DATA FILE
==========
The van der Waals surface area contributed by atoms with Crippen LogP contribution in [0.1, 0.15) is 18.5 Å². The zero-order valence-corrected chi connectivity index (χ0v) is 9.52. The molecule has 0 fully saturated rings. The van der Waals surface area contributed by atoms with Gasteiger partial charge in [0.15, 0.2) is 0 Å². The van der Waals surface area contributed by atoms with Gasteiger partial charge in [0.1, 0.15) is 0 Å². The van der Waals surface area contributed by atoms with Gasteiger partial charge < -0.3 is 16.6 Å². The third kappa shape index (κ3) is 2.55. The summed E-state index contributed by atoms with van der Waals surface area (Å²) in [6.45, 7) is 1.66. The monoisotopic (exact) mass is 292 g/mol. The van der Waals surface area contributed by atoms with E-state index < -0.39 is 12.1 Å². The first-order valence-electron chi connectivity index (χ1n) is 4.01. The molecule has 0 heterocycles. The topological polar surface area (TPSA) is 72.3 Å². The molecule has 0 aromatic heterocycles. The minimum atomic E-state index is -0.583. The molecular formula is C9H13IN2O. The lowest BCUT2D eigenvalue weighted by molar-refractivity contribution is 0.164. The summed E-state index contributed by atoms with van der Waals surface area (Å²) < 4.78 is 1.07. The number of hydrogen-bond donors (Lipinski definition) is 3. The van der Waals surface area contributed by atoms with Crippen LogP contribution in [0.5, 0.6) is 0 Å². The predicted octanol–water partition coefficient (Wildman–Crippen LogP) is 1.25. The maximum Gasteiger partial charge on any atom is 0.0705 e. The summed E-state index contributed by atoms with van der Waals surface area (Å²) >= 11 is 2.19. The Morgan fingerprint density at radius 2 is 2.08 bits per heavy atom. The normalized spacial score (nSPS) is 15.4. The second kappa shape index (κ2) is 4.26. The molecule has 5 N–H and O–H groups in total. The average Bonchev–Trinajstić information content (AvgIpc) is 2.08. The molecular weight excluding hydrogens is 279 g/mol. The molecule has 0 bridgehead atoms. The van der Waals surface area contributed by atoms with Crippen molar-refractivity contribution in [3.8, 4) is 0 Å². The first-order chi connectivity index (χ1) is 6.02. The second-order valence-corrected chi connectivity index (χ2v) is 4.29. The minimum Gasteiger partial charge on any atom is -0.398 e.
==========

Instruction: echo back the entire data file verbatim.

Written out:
The van der Waals surface area contributed by atoms with Crippen LogP contribution in [0.1, 0.15) is 18.5 Å². The zero-order valence-corrected chi connectivity index (χ0v) is 9.52. The molecule has 0 fully saturated rings. The van der Waals surface area contributed by atoms with Gasteiger partial charge in [0.15, 0.2) is 0 Å². The van der Waals surface area contributed by atoms with Gasteiger partial charge in [0.1, 0.15) is 0 Å². The van der Waals surface area contributed by atoms with Gasteiger partial charge < -0.3 is 16.6 Å². The third kappa shape index (κ3) is 2.55. The summed E-state index contributed by atoms with van der Waals surface area (Å²) in [6.45, 7) is 1.66. The monoisotopic (exact) mass is 292 g/mol. The van der Waals surface area contributed by atoms with E-state index < -0.39 is 12.1 Å². The first-order valence-electron chi connectivity index (χ1n) is 4.01. The molecule has 0 heterocycles. The topological polar surface area (TPSA) is 72.3 Å². The molecule has 0 aromatic heterocycles. The minimum atomic E-state index is -0.583. The molecular formula is C9H13IN2O. The lowest BCUT2D eigenvalue weighted by molar-refractivity contribution is 0.164. The summed E-state index contributed by atoms with van der Waals surface area (Å²) < 4.78 is 1.07. The number of hydrogen-bond donors (Lipinski definition) is 3. The van der Waals surface area contributed by atoms with Crippen LogP contribution in [0.5, 0.6) is 0 Å². The predicted octanol–water partition coefficient (Wildman–Crippen LogP) is 1.25. The maximum Gasteiger partial charge on any atom is 0.0705 e. The summed E-state index contributed by atoms with van der Waals surface area (Å²) >= 11 is 2.19. The Morgan fingerprint density at radius 2 is 2.08 bits per heavy atom. The normalized spacial score (nSPS) is 15.4. The second kappa shape index (κ2) is 4.26. The molecule has 5 N–H and O–H groups in total. The average Bonchev–Trinajstić information content (AvgIpc) is 2.08. The molecular weight excluding hydrogens is 279 g/mol. The molecule has 0 bridgehead atoms. The van der Waals surface area contributed by atoms with Crippen molar-refractivity contribution in [3.8, 4) is 0 Å². The first-order chi connectivity index (χ1) is 6.02. The second-order valence-corrected chi connectivity index (χ2v) is 4.29. The minimum Gasteiger partial charge on any atom is -0.398 e.